I admit I never paid much attention to Eclat d'Arpege, Lanvin's 2003 release, beyond a couple of sniffing and the quickest skin test to determine that it was decidedly not my thing. However, since it has become my sister's signature perfume in the last couple of years (yes, she of Tresor and Loulou infamy) I decided to give it a little more attention.
Eclat d'Arpege opens like many modern department store perfumes- a sheer fruity floral thing with an obvious clean musk overtones. The floral notes are very delicate and have a transparent, almost ethereal quality that feels very spring-like, evoking the first blooms of the season. The official notes include lilac and wisteria, and while I've smelled more realistic lilacs, there is this pale purple quality to the scent, even if my own skin tends to kill it upon contact.
My favorite part of this Lanvin perfume is the emerging of a soft osmanthus note, all fuzzy and peachy-apricoty. As far as fruit notes go, this is one of the best way to do it, as osmanthus flower has fruity overtones that don't scream of synthetics. Everything flows towards a wood and musk drydown that is less creamy than Eclat d'Arpege's opening lets on. The drydown is really very nice if this is your thing. It's too light and sheer for me and my skin chemistry doesn't do it any justice, but apparently, my sister gets many compliments on it.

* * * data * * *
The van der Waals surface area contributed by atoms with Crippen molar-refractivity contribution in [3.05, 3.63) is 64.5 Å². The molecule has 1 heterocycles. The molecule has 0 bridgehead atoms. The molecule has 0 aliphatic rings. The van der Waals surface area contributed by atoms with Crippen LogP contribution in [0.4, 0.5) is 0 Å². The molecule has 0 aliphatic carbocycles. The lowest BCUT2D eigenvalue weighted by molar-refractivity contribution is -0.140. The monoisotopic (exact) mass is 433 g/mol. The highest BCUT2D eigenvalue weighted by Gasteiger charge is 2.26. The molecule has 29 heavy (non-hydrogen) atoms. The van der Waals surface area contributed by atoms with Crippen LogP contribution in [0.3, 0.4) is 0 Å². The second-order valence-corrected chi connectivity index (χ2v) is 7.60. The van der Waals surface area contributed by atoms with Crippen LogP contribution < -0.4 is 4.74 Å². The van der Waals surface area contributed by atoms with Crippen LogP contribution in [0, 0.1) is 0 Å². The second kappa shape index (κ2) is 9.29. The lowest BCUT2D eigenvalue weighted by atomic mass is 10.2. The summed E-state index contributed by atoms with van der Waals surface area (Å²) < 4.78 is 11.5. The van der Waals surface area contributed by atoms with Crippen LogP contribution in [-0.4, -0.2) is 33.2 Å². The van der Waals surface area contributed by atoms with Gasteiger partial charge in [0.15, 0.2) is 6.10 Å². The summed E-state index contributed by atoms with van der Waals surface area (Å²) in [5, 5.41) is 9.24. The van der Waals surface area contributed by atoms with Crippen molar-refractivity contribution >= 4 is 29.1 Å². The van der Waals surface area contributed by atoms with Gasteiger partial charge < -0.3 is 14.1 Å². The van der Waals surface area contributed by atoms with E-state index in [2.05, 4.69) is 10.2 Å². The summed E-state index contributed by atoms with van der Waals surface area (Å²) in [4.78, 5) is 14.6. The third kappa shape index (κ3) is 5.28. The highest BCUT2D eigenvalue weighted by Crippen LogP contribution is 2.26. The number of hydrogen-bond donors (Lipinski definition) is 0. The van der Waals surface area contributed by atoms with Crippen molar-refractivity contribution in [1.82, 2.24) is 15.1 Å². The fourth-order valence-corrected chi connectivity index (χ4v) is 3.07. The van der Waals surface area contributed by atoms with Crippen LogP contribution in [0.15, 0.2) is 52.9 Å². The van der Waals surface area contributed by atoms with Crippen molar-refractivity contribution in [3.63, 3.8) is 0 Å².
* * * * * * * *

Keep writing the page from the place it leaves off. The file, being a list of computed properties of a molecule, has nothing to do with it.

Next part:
While Eclat d'Arpege is not very original and is too much in the inoffensive, office-friendly category for my taste, I do think it's well done and very underrated. My sister and I are obviously evil scent twins, and it's pretty funny. I don't think we could ever wear each other's perfumes. Years ago I gave her my unloved bottles of YSL Paris and Chloe Narcisse. She wore both of them beautifully, which proves my point.
Bottom Line: One could do much worse when looking for a pretty summer floral.
Lanvin Eclat d'Arpege is available from some department stores and many online discounters. While retail price is $95 for 1.7oz, If you do some searching you'll find it for a fraction of the cost.
Eclat d'Arpege perfume ad from magazincosmetice.com
French Elle cover from May 1956 featuring Christian Dior's shantung "Glycine" (wisteria) skirt suit from Irenebrination.typepad.com